According to sampling data, Robenstein learned that three areas in Idaho including a piece of the Panhandle, an area west of Yellowstone National Park, and an area in southcentral Idaho along the Utah border had the highest tick counts.

“Tick counts varied across Idaho with significant differences between the north and north Central regions,” Robenstein said.

Few ticks were found on hide samples from moose taken near the Panhandle’s eastern border with Montana compared to moose taken along the Washington border. The highest count came from Island Park near Yellowstone and from moose hides along the Utah border, she said.

Robenstein presented her findings at the Idaho Chapter of The Wildlife Society in Coeur d’Alene in March.

The next phase of the research hopes to evaluate temperature and humidity during the summer quiescent period and temperature, humidity, and snow during the fall questing period when ticks emerge and look for mammal hosts, she said.

Dead winter ticks on the hide of a moose.
Research showed moose in some areas of Idaho including populations bordering Washington and Utah were more heavily infested with winter ticks.

The tick research may not have been anticipated, but Robenstein said the experience has transformed her vision of future research.

“Oddly, I didn’t even think about turning down the chance to participate in this research,” she said. “I was already working on a piece using photographs of cows to quantify hair loss. I think I knew that this field comes with some very strange experiences. Now, any time I get to see a winter tick - dead or alive - I become more excited than a child eating ice cream!”

Robenstein said she never doubted that she would one day attend college in Moscow.

“My dad and mom and grandparents all attended University of Idaho, so I knew I would come here after high school,” she said.

Janet Rachlow, who oversees moose and tick research at U of I said winter ticks have substantial impacts on health, reproduction, and survival of moose calves in other populations, but scientists know less about their effects here in Idaho.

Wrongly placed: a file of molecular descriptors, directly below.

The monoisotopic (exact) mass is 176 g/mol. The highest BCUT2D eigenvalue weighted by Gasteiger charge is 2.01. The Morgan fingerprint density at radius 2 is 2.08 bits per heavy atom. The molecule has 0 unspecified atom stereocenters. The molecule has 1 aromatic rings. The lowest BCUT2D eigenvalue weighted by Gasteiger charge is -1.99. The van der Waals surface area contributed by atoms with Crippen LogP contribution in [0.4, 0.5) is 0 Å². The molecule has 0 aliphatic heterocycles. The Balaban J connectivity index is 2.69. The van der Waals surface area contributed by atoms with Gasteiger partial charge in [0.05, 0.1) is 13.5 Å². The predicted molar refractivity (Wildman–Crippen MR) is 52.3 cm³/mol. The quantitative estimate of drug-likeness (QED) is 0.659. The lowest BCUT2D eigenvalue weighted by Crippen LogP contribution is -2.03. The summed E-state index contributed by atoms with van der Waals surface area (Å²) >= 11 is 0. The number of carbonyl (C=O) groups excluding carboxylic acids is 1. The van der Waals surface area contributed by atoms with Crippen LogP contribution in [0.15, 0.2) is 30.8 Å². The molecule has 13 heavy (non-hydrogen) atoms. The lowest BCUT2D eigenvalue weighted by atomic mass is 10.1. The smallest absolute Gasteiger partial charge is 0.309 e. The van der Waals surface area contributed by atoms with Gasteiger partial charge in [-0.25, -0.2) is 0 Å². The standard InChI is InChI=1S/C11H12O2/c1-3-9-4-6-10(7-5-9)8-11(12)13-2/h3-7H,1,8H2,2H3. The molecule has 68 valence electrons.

“Information about how tick loads vary across regions of the state and across years, and how weather might influence tick loads across years, will contribute to an understanding of winter tick ecology in Idaho,” Rachlow said. “This researcher helps inform managers about the potential severity of the issue for moose in Idaho -- both of which are key to developing strategies to mitigate ticks impact on moose.”

Valerie Robenstein, a nutritionist in Boise, may be creeped out by her daughters chosen field – at least the present research – but she admires her daughter’s “stick-to-it-ness.”

“I am really proud of Riley for her work ethic and commitment to the research- I can't think of many people who could stomach that task!" she said.

Woman in a lab leans over a laptop.
University of Idaho undergraduate student Riley Robenstein enters data including tick counts on moose hides to help researchers pinpoint Idaho’s most tick-laden moose populations.
Woman examining moose fur for ticks.
Riley Robenstein searched moose pelts for ticks.

Article by Ralph Bartholdt, University Communications

Photos by Garrett Britton, University Visual Productions and Ralph Bartholdt

Published April 2024